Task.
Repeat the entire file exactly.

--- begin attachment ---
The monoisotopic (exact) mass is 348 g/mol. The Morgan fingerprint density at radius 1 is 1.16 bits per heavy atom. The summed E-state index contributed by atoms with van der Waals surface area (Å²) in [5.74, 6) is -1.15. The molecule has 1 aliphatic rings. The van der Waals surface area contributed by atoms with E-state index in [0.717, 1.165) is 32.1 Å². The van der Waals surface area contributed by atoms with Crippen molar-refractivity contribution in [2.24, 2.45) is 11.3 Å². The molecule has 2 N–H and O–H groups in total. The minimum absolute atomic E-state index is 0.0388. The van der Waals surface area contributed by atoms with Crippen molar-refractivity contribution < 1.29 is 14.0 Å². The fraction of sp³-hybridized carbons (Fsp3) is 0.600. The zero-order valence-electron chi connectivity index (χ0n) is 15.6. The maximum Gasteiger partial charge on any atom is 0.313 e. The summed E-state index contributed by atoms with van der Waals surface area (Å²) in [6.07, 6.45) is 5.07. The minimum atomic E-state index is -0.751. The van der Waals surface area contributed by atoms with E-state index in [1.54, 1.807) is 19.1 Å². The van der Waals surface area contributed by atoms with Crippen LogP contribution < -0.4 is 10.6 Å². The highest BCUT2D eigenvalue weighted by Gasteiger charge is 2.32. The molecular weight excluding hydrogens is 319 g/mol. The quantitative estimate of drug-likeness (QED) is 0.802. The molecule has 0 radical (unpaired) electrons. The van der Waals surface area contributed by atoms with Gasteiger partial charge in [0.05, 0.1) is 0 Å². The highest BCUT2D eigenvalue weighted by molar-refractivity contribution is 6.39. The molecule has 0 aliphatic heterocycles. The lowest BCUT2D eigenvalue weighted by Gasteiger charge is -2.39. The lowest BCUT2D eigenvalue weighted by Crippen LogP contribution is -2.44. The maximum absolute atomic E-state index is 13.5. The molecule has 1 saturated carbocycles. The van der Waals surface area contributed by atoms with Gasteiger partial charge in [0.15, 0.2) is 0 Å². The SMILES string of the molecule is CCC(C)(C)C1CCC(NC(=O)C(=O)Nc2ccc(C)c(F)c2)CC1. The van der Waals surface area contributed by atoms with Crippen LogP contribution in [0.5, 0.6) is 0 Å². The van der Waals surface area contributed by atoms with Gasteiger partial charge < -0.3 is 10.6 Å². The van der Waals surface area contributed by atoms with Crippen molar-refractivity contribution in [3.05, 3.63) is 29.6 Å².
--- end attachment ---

The monoisotopic (exact) mass is 348 g/mol. The Morgan fingerprint density at radius 1 is 1.16 bits per heavy atom. The summed E-state index contributed by atoms with van der Waals surface area (Å²) in [5.74, 6) is -1.15. The molecule has 1 aliphatic rings. The van der Waals surface area contributed by atoms with E-state index in [0.717, 1.165) is 32.1 Å². The van der Waals surface area contributed by atoms with Crippen molar-refractivity contribution in [2.24, 2.45) is 11.3 Å². The molecule has 2 N–H and O–H groups in total. The minimum absolute atomic E-state index is 0.0388. The van der Waals surface area contributed by atoms with Crippen molar-refractivity contribution < 1.29 is 14.0 Å². The fraction of sp³-hybridized carbons (Fsp3) is 0.600. The zero-order valence-electron chi connectivity index (χ0n) is 15.6. The maximum Gasteiger partial charge on any atom is 0.313 e. The summed E-state index contributed by atoms with van der Waals surface area (Å²) in [6.07, 6.45) is 5.07. The minimum atomic E-state index is -0.751. The van der Waals surface area contributed by atoms with E-state index in [1.54, 1.807) is 19.1 Å². The van der Waals surface area contributed by atoms with Crippen LogP contribution < -0.4 is 10.6 Å². The highest BCUT2D eigenvalue weighted by Gasteiger charge is 2.32. The molecular weight excluding hydrogens is 319 g/mol. The quantitative estimate of drug-likeness (QED) is 0.802. The molecule has 0 radical (unpaired) electrons. The van der Waals surface area contributed by atoms with Gasteiger partial charge in [0.05, 0.1) is 0 Å². The highest BCUT2D eigenvalue weighted by molar-refractivity contribution is 6.39. The molecule has 0 aliphatic heterocycles. The lowest BCUT2D eigenvalue weighted by Gasteiger charge is -2.39. The lowest BCUT2D eigenvalue weighted by Crippen LogP contribution is -2.44. The maximum absolute atomic E-state index is 13.5. The molecule has 1 saturated carbocycles. The van der Waals surface area contributed by atoms with Gasteiger partial charge in [0.15, 0.2) is 0 Å². The SMILES string of the molecule is CCC(C)(C)C1CCC(NC(=O)C(=O)Nc2ccc(C)c(F)c2)CC1. The van der Waals surface area contributed by atoms with Crippen LogP contribution in [0.5, 0.6) is 0 Å². The van der Waals surface area contributed by atoms with Gasteiger partial charge < -0.3 is 10.6 Å². The van der Waals surface area contributed by atoms with Crippen molar-refractivity contribution in [3.05, 3.63) is 29.6 Å².